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A Kingly Symphony

[whitespace] Stravinsky's rarely heard 'Oedipus Rex' dominates SJ Symphony Signature concert

By Philip Collins

ON OUR WAY to the San Jose Symphony's Signature concert Friday night, my friend lamented that despite the fact that the 20th century is drawing to an end, the vast majority of people today would still likely find Stravinsky's 1925 opera-oratorio Oedipus Rex hard to appreciate. However, judging by the audience's prolonged ovation for the symphony's wonderful performance of this austere hybrid of music theater, it seems safe to say that the gap is narrowing.

Music Director Leonid Grin drew inspired playing and rapport from his forces, which, in addition to the orchestra, included five vocal soloists, a narrator and a male chorus made up of members of the Masterworks Chorale and the San Jose Symphonic Choir.

An unmemorable reading of Haydn's Symphony no. 88 in G major started the evening off. The first two movements went like assembly-line work, innocuously paced and with little dynamic interest. The menuetto fared better; it was good and feisty, and the trio's charming Mideastern slant was delectably invoked.

Since its premiere, Stravinsky's setting of Sophocles' Oedipus Rex has been assailed by factions of both modernist and conservative camps. Despite Jean Cocteau's fascinating distillation of the play--which was then translated into Latin at the composer's request--and despite Stravinsky's ingenious collaging of disparate musical styles (ranging from Verdi to Mozart to medieval chant) and his imaginative syllabification of the text, many didn't know what to make of it. Stravinsky's unprecedented collusion of influences constituted a new brand of neoclassicism that was markedly different than his past forays.

It was daring of Grin to undertake Oedipus Rex, for even though it was programmed by San Jose Symphony in 1966, it's no easy sell. The score is full of hard-fought triumphs and only a modicum of dazzle. Although it was presented in a concert version (as is usually the case), Grin tried to dress the piece up with sprinklings of theatricality--costuming for the soloists (faux Greek wigs and makeup) and a few lighting spots. The effort added little to the overall impact, and one wonders why masks, which Stravinsky prescribed for the original staging, were not used.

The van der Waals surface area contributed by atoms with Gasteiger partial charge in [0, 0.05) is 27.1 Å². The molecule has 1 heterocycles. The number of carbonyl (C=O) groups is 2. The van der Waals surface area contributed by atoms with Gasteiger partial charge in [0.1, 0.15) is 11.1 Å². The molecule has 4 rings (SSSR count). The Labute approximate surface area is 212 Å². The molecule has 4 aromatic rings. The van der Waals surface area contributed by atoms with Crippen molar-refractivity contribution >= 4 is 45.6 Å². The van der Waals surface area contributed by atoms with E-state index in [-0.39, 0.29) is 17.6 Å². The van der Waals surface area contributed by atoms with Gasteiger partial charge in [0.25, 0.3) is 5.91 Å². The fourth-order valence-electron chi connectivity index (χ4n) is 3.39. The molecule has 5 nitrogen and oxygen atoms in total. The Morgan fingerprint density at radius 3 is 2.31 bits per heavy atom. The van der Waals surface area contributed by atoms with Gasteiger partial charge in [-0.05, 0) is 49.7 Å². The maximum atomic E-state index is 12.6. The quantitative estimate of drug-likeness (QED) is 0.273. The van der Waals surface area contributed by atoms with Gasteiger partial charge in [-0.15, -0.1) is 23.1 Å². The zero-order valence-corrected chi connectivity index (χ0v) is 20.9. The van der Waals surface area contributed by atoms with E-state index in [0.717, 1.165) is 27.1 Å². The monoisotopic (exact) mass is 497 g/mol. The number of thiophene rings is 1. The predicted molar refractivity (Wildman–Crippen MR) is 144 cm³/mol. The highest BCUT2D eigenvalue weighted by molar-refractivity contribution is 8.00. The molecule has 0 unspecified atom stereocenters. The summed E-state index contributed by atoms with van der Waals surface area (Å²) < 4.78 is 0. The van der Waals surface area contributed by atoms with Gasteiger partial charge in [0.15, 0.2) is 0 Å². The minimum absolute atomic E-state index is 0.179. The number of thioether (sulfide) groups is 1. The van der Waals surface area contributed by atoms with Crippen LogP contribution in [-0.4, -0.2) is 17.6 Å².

As the evening's final work, Oedipus Rex offered a sad note to leave on--and a quiet one. Stravinsky and Cocteau provided Oedipus ultimate forgiveness with a concluding diminuendo that dissolves into silence upon the words "Farewell, Oedipus, our poor Oedipus. I loved you." Potent in its reserve, the work leaves listeners in a calm state of reflection. It was hardly surprising that the audience's ovation was short of hysterics.

THE PERFORMANCE, however, merited kudos all around. Grin was on top of his game. Stravinsky's sly shifts of meter and tempo, and his chameleon transformations of style and ritualized drama were combined in singularity of purpose. There were occasions when precision was in want but spirit prevailed. The chorus's coordination with the orchestra was at times only circumstantial, but Grin held the enterprise on track.

The soloists were made to order. Tenor Jon Garrison, in the title role, was solid, if incurably sullen. Garrison evoked the pathos of Oedipus' predicament with an economy of outward expression and limited tonal shading. As Jocasta, soprano Jacalyn Bower-Kreitzer was consummate. Her feature aria gave the work its crucial midway thrust, shaking the air with a vibrato that was wide enough to circle the Parthenon.

Doubling as Creon and Messenger, Dimiter Petkov was equally good. In Creon's "The God has answered," Petkov milked the song's parodied heroics effectively but met with difficulty projecting over the score's colorful accompaniment (a problem traceable to the composer in a number of instances). Stephen Guggenheim's accounts of the Shepherd's plaintive melodies were exquisitely lyrical, and the incendiary cameo by baritone Phillip Skinner as Tiresias, Oedipus' accuser, was hair-raising. As the work's orator, Bernard Jacobson provided incisive commentaries throughout, a convention that Stravinsky later regretted.

The chorus' all-important role was impressively handled overall. Its opening episode, "The plague falls on us," came off more tentative than ominous or mournful, but as the performance continued, the group's confidence grew. Its hail to Creon was radiant, and the Gloria chorus announcing Jocasta's entry was truly glorious.

This Oedipus was one of the symphony's most commendable and unique offerings in a good while--the presentation of a masterwork, relatively of our time, that is rarely encountered in the flesh.

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From the January 15-21, 1998 issue of Metro.

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